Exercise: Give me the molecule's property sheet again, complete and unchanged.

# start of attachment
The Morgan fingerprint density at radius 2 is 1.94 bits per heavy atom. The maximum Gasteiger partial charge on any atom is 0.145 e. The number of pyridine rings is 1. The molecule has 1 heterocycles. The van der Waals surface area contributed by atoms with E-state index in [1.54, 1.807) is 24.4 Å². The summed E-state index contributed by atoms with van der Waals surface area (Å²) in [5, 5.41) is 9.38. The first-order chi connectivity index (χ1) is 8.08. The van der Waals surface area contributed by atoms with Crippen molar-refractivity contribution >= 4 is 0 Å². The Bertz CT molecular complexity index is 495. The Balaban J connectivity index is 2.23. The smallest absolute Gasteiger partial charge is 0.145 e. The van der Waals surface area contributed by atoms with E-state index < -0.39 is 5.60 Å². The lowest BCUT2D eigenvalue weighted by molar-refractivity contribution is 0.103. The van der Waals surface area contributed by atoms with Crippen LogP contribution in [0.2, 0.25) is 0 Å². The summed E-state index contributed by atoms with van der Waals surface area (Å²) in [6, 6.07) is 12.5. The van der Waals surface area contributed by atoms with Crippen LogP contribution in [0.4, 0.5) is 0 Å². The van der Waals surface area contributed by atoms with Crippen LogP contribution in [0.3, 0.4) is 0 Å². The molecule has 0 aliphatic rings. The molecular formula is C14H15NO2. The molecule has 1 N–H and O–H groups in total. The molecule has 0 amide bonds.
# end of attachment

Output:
The Morgan fingerprint density at radius 2 is 1.94 bits per heavy atom. The maximum Gasteiger partial charge on any atom is 0.145 e. The number of pyridine rings is 1. The molecule has 1 heterocycles. The van der Waals surface area contributed by atoms with E-state index in [1.54, 1.807) is 24.4 Å². The summed E-state index contributed by atoms with van der Waals surface area (Å²) in [5, 5.41) is 9.38. The first-order chi connectivity index (χ1) is 8.08. The van der Waals surface area contributed by atoms with Crippen molar-refractivity contribution >= 4 is 0 Å². The Bertz CT molecular complexity index is 495. The Balaban J connectivity index is 2.23. The smallest absolute Gasteiger partial charge is 0.145 e. The van der Waals surface area contributed by atoms with E-state index < -0.39 is 5.60 Å². The lowest BCUT2D eigenvalue weighted by molar-refractivity contribution is 0.103. The van der Waals surface area contributed by atoms with Crippen LogP contribution in [0.2, 0.25) is 0 Å². The summed E-state index contributed by atoms with van der Waals surface area (Å²) in [6, 6.07) is 12.5. The van der Waals surface area contributed by atoms with Crippen LogP contribution in [0.4, 0.5) is 0 Å². The van der Waals surface area contributed by atoms with Crippen LogP contribution in [0.3, 0.4) is 0 Å². The molecule has 0 aliphatic rings. The molecular formula is C14H15NO2. The molecule has 1 N–H and O–H groups in total. The molecule has 0 amide bonds.